The banks have demanded a change to the patent system, and Senator Chuck Schumer has moved to please his constituents.
DataTreasury, a small business run by Claudio Ballard, owns the patent for software that digitizes checks in an end-to-end process. The finance industry has had to pay his small business hundreds of millions of dollars to use the process in the years since his company invented the technology and patented it (NYT). The banks hate this patent and have tried to take the company down before, but the patent remains, and so more than 3 dozen financial institutions pay this small business for its invention. Three financial lobbying organizations have moved to include this provision in a patent overhaul bill to weaken patent claims that cost the industry money.
Chuck Schumer sneaked a provision into the patent overhaul bill that would allow banks to get a federal re-examination of certain patents that the banks accuse of infringement. The kicker is this re-examination allowance would only apply to financial products or services. This patent has already been reviewed and approved by the patent office, but the proposed re-examination would allow “other factors” to influence a second review decision.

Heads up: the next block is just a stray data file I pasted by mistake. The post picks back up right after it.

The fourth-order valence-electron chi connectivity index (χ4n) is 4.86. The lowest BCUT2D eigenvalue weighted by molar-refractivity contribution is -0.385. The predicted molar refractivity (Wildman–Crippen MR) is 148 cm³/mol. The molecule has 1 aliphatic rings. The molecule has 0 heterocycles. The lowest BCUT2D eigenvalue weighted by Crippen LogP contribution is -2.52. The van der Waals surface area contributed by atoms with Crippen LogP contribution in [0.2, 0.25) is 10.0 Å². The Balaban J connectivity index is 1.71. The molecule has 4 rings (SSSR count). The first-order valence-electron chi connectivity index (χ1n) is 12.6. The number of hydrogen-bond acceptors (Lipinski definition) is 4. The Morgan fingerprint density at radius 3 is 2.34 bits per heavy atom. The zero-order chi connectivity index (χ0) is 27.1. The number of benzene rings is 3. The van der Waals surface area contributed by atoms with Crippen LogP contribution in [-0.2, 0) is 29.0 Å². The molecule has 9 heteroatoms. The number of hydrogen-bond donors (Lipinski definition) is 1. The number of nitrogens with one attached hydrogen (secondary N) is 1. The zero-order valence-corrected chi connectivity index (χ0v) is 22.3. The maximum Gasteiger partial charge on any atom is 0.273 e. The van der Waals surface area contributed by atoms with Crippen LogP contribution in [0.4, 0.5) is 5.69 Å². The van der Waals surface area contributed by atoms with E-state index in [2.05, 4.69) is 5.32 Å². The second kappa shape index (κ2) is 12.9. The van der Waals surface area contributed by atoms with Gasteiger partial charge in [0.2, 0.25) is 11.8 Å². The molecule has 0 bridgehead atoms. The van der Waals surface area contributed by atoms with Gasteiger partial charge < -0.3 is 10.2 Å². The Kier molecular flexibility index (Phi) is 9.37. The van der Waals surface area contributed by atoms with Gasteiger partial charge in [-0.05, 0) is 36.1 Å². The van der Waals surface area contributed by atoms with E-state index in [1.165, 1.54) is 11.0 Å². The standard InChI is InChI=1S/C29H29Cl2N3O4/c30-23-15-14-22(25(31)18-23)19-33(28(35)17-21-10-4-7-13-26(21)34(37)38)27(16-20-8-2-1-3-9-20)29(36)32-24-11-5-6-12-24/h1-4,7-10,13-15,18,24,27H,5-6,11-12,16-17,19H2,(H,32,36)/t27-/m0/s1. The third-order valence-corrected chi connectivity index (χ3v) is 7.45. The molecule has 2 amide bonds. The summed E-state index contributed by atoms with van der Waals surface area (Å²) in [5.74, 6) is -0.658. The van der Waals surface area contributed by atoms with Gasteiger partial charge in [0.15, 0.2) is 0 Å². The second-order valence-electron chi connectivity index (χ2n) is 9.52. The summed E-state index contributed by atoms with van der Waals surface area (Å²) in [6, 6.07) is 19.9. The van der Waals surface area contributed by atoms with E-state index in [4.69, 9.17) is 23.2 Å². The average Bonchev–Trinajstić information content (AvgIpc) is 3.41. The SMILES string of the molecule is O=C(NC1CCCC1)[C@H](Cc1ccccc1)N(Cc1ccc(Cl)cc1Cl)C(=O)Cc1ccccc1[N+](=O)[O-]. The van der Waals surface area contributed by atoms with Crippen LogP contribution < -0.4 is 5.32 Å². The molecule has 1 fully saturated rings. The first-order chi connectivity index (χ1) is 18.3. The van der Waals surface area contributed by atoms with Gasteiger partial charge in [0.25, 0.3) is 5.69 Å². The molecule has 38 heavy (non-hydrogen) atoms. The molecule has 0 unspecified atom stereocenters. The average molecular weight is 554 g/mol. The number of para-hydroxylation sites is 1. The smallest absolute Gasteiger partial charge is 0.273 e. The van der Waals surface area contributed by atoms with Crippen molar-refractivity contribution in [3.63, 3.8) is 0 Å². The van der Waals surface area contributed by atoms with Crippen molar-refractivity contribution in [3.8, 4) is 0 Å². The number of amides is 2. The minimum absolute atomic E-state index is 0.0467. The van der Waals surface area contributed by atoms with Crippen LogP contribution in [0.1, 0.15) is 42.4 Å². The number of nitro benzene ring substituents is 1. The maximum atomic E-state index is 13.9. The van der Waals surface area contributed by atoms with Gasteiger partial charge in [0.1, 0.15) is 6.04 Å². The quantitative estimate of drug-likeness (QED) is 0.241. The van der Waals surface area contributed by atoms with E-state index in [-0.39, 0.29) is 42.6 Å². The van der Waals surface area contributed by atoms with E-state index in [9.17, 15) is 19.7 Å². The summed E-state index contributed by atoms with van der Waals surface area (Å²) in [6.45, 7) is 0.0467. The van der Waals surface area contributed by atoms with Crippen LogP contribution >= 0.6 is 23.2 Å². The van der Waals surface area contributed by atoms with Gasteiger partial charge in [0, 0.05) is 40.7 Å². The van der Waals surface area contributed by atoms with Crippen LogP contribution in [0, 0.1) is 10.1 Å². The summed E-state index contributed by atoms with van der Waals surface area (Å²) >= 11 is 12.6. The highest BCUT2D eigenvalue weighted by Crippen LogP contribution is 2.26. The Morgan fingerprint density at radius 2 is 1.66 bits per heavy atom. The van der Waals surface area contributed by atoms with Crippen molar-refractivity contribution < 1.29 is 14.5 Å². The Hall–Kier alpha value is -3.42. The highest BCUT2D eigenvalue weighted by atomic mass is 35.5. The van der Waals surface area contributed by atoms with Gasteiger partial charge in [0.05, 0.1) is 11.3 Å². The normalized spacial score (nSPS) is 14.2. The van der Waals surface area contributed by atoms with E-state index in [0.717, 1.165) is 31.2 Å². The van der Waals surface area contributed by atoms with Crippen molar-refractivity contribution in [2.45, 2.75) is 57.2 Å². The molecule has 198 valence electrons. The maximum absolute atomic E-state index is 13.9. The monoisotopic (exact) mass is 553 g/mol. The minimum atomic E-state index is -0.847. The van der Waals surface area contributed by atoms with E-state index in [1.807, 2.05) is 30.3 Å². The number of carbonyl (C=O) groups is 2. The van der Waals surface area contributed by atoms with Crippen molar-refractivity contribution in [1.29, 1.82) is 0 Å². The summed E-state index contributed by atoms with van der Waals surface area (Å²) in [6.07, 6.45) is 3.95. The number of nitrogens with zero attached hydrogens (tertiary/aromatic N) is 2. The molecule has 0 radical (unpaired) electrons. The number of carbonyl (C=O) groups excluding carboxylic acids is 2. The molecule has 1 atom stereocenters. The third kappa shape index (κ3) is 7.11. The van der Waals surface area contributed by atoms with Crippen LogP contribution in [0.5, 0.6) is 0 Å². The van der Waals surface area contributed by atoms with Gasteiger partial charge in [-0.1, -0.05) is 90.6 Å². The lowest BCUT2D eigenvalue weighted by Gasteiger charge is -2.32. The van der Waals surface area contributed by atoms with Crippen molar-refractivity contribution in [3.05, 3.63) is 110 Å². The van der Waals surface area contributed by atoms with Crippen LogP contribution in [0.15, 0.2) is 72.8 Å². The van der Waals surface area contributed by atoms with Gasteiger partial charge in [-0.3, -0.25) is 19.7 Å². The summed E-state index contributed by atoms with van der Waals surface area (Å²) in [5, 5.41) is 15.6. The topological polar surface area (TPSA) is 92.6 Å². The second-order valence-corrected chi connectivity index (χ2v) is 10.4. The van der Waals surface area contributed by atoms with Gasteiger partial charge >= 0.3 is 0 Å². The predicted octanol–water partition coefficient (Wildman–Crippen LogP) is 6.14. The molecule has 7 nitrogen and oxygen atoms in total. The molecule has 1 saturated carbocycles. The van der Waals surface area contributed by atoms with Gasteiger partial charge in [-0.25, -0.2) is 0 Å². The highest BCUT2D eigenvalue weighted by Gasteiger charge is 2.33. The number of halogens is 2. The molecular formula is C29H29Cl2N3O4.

Schumer is committing the logical fallacy of special pleading, designing legislation specifically to have a second set of rules for banks than for other industries because banks are special – because they’re special. It’s not really surprising, it’s not like High Finance doesn’t have their own rules anyway.
Two implications about this are more disturbing and new than a pro-bank senator writing special conditions for banks. One, the banks clearly feel that if they can broaden and obfuscate the conditions to make a patent, that they can influence the patent office to win more cases. Two, the wider bill that Schumer’s attaching his “banks are special” provision, will move our patent system from first-to-invent to first-to-file.
What kind of company is better at filling out paperwork: large corporations with private bureaucracies or small businesses with 2-20 workers?
Not a good overhaul for small businesses or those who believe in fairness.